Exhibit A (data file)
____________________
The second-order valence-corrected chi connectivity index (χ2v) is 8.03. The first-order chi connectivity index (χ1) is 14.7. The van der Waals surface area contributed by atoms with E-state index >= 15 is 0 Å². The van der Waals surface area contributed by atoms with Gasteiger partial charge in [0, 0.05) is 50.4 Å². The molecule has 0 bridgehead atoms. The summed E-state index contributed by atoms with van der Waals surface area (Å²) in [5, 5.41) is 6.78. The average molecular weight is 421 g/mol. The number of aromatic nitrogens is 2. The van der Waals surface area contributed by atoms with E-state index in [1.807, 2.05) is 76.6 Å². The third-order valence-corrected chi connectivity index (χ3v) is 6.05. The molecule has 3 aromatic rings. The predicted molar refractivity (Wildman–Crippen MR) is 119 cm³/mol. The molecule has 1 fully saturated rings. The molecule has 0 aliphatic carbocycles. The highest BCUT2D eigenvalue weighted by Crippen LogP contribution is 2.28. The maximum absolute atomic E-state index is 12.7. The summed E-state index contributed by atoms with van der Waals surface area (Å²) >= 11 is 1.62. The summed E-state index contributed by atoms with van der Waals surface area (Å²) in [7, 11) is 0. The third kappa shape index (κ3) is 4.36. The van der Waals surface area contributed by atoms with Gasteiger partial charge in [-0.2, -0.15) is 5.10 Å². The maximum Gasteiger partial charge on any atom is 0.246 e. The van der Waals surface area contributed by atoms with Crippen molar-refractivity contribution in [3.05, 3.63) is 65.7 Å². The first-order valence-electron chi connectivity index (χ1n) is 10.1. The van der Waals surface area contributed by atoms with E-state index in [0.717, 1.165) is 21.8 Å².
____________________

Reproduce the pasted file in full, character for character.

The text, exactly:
The second-order valence-corrected chi connectivity index (χ2v) is 8.03. The first-order chi connectivity index (χ1) is 14.7. The van der Waals surface area contributed by atoms with E-state index >= 15 is 0 Å². The van der Waals surface area contributed by atoms with Gasteiger partial charge in [0, 0.05) is 50.4 Å². The molecule has 0 bridgehead atoms. The summed E-state index contributed by atoms with van der Waals surface area (Å²) in [5, 5.41) is 6.78. The average molecular weight is 421 g/mol. The number of aromatic nitrogens is 2. The van der Waals surface area contributed by atoms with E-state index in [1.807, 2.05) is 76.6 Å². The third-order valence-corrected chi connectivity index (χ3v) is 6.05. The molecule has 3 aromatic rings. The predicted molar refractivity (Wildman–Crippen MR) is 119 cm³/mol. The molecule has 1 fully saturated rings. The molecule has 0 aliphatic carbocycles. The highest BCUT2D eigenvalue weighted by Crippen LogP contribution is 2.28. The maximum absolute atomic E-state index is 12.7. The summed E-state index contributed by atoms with van der Waals surface area (Å²) >= 11 is 1.62. The summed E-state index contributed by atoms with van der Waals surface area (Å²) in [7, 11) is 0. The third kappa shape index (κ3) is 4.36. The van der Waals surface area contributed by atoms with Gasteiger partial charge in [-0.2, -0.15) is 5.10 Å². The maximum Gasteiger partial charge on any atom is 0.246 e. The van der Waals surface area contributed by atoms with Crippen molar-refractivity contribution in [3.05, 3.63) is 65.7 Å². The first-order valence-electron chi connectivity index (χ1n) is 10.1. The van der Waals surface area contributed by atoms with E-state index in [0.717, 1.165) is 21.8 Å².